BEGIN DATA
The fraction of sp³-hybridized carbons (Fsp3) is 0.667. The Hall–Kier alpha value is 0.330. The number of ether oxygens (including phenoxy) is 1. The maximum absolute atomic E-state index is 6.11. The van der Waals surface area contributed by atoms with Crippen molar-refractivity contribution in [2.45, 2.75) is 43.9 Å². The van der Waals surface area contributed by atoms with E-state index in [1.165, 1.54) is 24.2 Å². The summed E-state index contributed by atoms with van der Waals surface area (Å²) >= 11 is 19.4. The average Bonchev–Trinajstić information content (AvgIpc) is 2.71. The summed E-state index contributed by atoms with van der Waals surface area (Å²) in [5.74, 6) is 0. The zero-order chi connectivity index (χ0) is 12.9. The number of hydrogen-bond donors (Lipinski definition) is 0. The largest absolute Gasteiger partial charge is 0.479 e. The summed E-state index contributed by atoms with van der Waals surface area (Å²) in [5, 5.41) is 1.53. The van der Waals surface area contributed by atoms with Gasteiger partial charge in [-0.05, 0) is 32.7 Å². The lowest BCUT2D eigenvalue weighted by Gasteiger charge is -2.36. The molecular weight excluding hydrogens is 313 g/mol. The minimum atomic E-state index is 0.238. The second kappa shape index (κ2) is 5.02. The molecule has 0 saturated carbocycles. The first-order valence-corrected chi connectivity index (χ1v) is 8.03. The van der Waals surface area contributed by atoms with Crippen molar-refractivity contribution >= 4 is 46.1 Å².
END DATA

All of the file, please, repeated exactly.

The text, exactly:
The fraction of sp³-hybridized carbons (Fsp3) is 0.667. The Hall–Kier alpha value is 0.330. The number of ether oxygens (including phenoxy) is 1. The maximum absolute atomic E-state index is 6.11. The van der Waals surface area contributed by atoms with Crippen molar-refractivity contribution in [2.45, 2.75) is 43.9 Å². The van der Waals surface area contributed by atoms with E-state index in [1.165, 1.54) is 24.2 Å². The summed E-state index contributed by atoms with van der Waals surface area (Å²) >= 11 is 19.4. The average Bonchev–Trinajstić information content (AvgIpc) is 2.71. The summed E-state index contributed by atoms with van der Waals surface area (Å²) in [5.74, 6) is 0. The zero-order chi connectivity index (χ0) is 12.9. The number of hydrogen-bond donors (Lipinski definition) is 0. The largest absolute Gasteiger partial charge is 0.479 e. The summed E-state index contributed by atoms with van der Waals surface area (Å²) in [5, 5.41) is 1.53. The van der Waals surface area contributed by atoms with Gasteiger partial charge in [-0.05, 0) is 32.7 Å². The lowest BCUT2D eigenvalue weighted by Gasteiger charge is -2.36. The molecular weight excluding hydrogens is 313 g/mol. The minimum atomic E-state index is 0.238. The second kappa shape index (κ2) is 5.02. The molecule has 0 saturated carbocycles. The first-order valence-corrected chi connectivity index (χ1v) is 8.03. The van der Waals surface area contributed by atoms with Crippen molar-refractivity contribution >= 4 is 46.1 Å².